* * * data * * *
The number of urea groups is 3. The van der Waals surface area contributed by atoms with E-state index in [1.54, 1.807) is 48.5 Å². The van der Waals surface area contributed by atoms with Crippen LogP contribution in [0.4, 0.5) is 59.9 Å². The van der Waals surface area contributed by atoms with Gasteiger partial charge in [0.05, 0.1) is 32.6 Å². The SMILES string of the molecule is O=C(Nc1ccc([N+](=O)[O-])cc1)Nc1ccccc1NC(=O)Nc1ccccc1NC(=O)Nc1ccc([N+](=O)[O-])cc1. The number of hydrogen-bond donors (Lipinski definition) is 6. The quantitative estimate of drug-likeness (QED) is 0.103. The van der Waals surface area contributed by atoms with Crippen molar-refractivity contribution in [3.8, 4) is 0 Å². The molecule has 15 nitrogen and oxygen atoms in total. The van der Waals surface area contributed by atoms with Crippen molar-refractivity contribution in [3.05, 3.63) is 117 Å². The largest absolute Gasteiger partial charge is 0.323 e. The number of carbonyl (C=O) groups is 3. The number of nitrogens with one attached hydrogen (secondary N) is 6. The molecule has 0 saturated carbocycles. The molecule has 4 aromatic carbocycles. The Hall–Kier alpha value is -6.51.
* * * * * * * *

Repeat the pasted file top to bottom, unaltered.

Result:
The number of urea groups is 3. The van der Waals surface area contributed by atoms with E-state index in [1.54, 1.807) is 48.5 Å². The van der Waals surface area contributed by atoms with Crippen LogP contribution in [0.4, 0.5) is 59.9 Å². The van der Waals surface area contributed by atoms with Gasteiger partial charge in [0.05, 0.1) is 32.6 Å². The SMILES string of the molecule is O=C(Nc1ccc([N+](=O)[O-])cc1)Nc1ccccc1NC(=O)Nc1ccccc1NC(=O)Nc1ccc([N+](=O)[O-])cc1. The number of hydrogen-bond donors (Lipinski definition) is 6. The quantitative estimate of drug-likeness (QED) is 0.103. The van der Waals surface area contributed by atoms with Crippen molar-refractivity contribution in [3.8, 4) is 0 Å². The molecule has 15 nitrogen and oxygen atoms in total. The van der Waals surface area contributed by atoms with Crippen molar-refractivity contribution in [3.05, 3.63) is 117 Å². The largest absolute Gasteiger partial charge is 0.323 e. The number of carbonyl (C=O) groups is 3. The number of nitrogens with one attached hydrogen (secondary N) is 6. The molecule has 0 saturated carbocycles. The molecule has 4 aromatic carbocycles. The Hall–Kier alpha value is -6.51.